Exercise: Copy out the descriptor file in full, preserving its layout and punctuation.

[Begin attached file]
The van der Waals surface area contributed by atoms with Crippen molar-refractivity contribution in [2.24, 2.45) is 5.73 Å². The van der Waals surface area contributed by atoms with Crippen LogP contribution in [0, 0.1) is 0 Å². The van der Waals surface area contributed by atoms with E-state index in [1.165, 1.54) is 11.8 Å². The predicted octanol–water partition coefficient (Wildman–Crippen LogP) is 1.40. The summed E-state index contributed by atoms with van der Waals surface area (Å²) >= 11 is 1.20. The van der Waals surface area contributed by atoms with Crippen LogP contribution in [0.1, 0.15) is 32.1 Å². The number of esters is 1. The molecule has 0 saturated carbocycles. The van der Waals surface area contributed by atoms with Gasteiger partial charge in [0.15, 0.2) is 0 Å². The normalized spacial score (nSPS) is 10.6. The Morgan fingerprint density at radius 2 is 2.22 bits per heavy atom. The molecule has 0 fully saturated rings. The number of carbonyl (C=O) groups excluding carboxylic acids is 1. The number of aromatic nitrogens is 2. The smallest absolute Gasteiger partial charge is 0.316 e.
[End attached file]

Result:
The van der Waals surface area contributed by atoms with Crippen molar-refractivity contribution in [2.24, 2.45) is 5.73 Å². The van der Waals surface area contributed by atoms with Crippen LogP contribution in [0, 0.1) is 0 Å². The van der Waals surface area contributed by atoms with E-state index in [1.165, 1.54) is 11.8 Å². The predicted octanol–water partition coefficient (Wildman–Crippen LogP) is 1.40. The summed E-state index contributed by atoms with van der Waals surface area (Å²) >= 11 is 1.20. The van der Waals surface area contributed by atoms with Crippen LogP contribution in [0.1, 0.15) is 32.1 Å². The number of esters is 1. The molecule has 0 saturated carbocycles. The van der Waals surface area contributed by atoms with Gasteiger partial charge in [0.15, 0.2) is 0 Å². The normalized spacial score (nSPS) is 10.6. The Morgan fingerprint density at radius 2 is 2.22 bits per heavy atom. The molecule has 0 fully saturated rings. The number of carbonyl (C=O) groups excluding carboxylic acids is 1. The number of aromatic nitrogens is 2. The smallest absolute Gasteiger partial charge is 0.316 e.